Genesis 22:1-5 NIV

[1] Some time later God tested Abraham. He said to him, “Abraham!” “Here I am ,” he replied. [2] Then God said, “Take your son , your only son, whom you love-Isaac-and go to the region of Moriah. Sacrifice him there as a burnt offering on a mountain I will show you. ” [3] Early the next morning Abraham got up and loaded his donkey. He took with him two of his servants and his son Isaac. When he had cut enough wood for the burnt offering, he set out for the place God had told him about. [4] On the third day Abraham looked up and saw the place in the distance. [5] He said to his servants, “Stay here with the donkey while I and the boy go over there. We will worship and then we will come back to you .”


How do you feel about tests?  Probably not that excited I would imagine.  It seems that life is full of tests beginning when you are born with tests to ensure you are a healthy, happy baby. Then as you get older and go to school there are spelling tests and later exams.  Also we have driving tests and the dreaded MOT for our cars.  We have health checks and hospital tests, tests or try-outs for sports teams, employer tests to examine our suitability for a job post.  Life is full of tests, and often how we perform in a test will determine if we advance to the next level or get promoted.

As we approach the end of our series looking at the life of Abraham, we have seen that along the way he has faced many different tests.  

First of all there was the 'family test' when God told him to leave his family and set out on a journey to the Promised Land.  He scored pretty well on that one, except he should probably have left his nephew Lot behind.

Then there was the 'famine test' to find out how Abraham would respond when life got tough. Sadly he failed that one, moving down to Egypt without seeking God on the latter.

Next there was the 'fear test' when the king took a fancy to Abraham's wife Sarah.  Once again, he missed the grade.  Rather than face personal danger, Abraham took the easy option and told the king that Sarah was his sister, basically offering her to him to do as he pleased.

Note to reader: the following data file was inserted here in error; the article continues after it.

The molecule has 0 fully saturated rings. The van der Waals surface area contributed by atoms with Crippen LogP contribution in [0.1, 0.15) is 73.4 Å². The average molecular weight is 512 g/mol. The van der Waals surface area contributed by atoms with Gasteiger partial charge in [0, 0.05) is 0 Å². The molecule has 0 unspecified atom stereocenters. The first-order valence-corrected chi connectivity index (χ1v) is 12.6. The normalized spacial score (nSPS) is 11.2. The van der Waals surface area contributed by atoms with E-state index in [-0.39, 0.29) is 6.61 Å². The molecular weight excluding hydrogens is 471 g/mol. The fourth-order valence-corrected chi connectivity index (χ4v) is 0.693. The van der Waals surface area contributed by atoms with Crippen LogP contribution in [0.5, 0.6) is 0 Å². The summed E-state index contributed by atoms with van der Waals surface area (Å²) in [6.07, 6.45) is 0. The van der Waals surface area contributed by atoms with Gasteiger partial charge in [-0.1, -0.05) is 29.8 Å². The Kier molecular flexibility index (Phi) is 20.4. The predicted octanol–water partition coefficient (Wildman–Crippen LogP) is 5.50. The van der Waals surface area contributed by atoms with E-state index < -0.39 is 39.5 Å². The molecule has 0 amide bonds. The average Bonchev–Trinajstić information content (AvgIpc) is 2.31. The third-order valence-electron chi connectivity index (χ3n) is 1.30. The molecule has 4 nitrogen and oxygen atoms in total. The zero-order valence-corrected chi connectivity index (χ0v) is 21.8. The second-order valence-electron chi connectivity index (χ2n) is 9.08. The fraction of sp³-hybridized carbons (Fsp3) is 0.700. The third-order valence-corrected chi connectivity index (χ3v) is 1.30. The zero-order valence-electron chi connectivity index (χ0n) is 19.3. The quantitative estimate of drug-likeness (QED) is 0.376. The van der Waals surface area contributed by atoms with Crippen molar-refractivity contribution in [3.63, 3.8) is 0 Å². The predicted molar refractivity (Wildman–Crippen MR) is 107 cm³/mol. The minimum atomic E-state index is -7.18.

Following this was the 'financial test', when his men and Lot’s men began to argue over land.  Would he trust God to provide?  He passed that test with flying colours.

Then there was the 'fatherhood test'.  He desperately wanted a son and was becoming impatient, so under his wife’s instructions, he slept with Hagar the servant girl, the result being the birth of Ishmael.  He failed that one big time.

So in the last 25 years, having faced many tests, Abraham has had as many failures as successes. It's so good to know that God doesn't give up on us when we completely mess things up.   

However, his next, and final, test would be the biggest test of all.  It was the 'faith test'.  Would he trust God when asked to do something which seems completely irrational and illogical?  Would he be willing to sacrifice, to lay down, that thing which was most precious to him?  We will see how He handles that test tomorrow.  But, for now, the question is: why does God test us?  

I actually had to put my car through the MOT just last week.  With it being over 10 years old and having 130,000 miles on the clock, I have mixed feelings about the MOT.  On one hand I hate it.  It stresses me out, I worry about the car failing, I imagine having to spend a fortune to make it roadworthy.  On the other hand, if it passes (which it did by the way - hallelujah!) it gives me a renewed confidence in driving it.  I know it has gone through rigorous checks and so is safe to provide transport for both myself and my family.  

I think that often God tests us to see how 'roadworthy' we are for the next stage of the journey He has planned out for us.  We may well face pressures, rough conditions and obstacles ahead, so God doesn't want to send us in unprepared.  

Testing also determines if we are ready to go to the next level or stage God has for us.  It was only after I passed my GCSE exams that I was able to begin studying for A-levels.  While we often see 'promotion' as a secular/business term, God does promote people in His Kingdom to greater levels of authority and responsibility.  Testing nearly always precedes promotion.

When we view testing in this light, it changes our attitude towards it.  Rather than resisting the test or being afraid of failing, often a test can be a sign that God has something new for us, that He wants to move us forward, increase our influence, extend our platform.  With that in mind we should face tests with faith, excitement, prayer and gratitude.  On the other side of the test could be the beginning of a whole new adventure.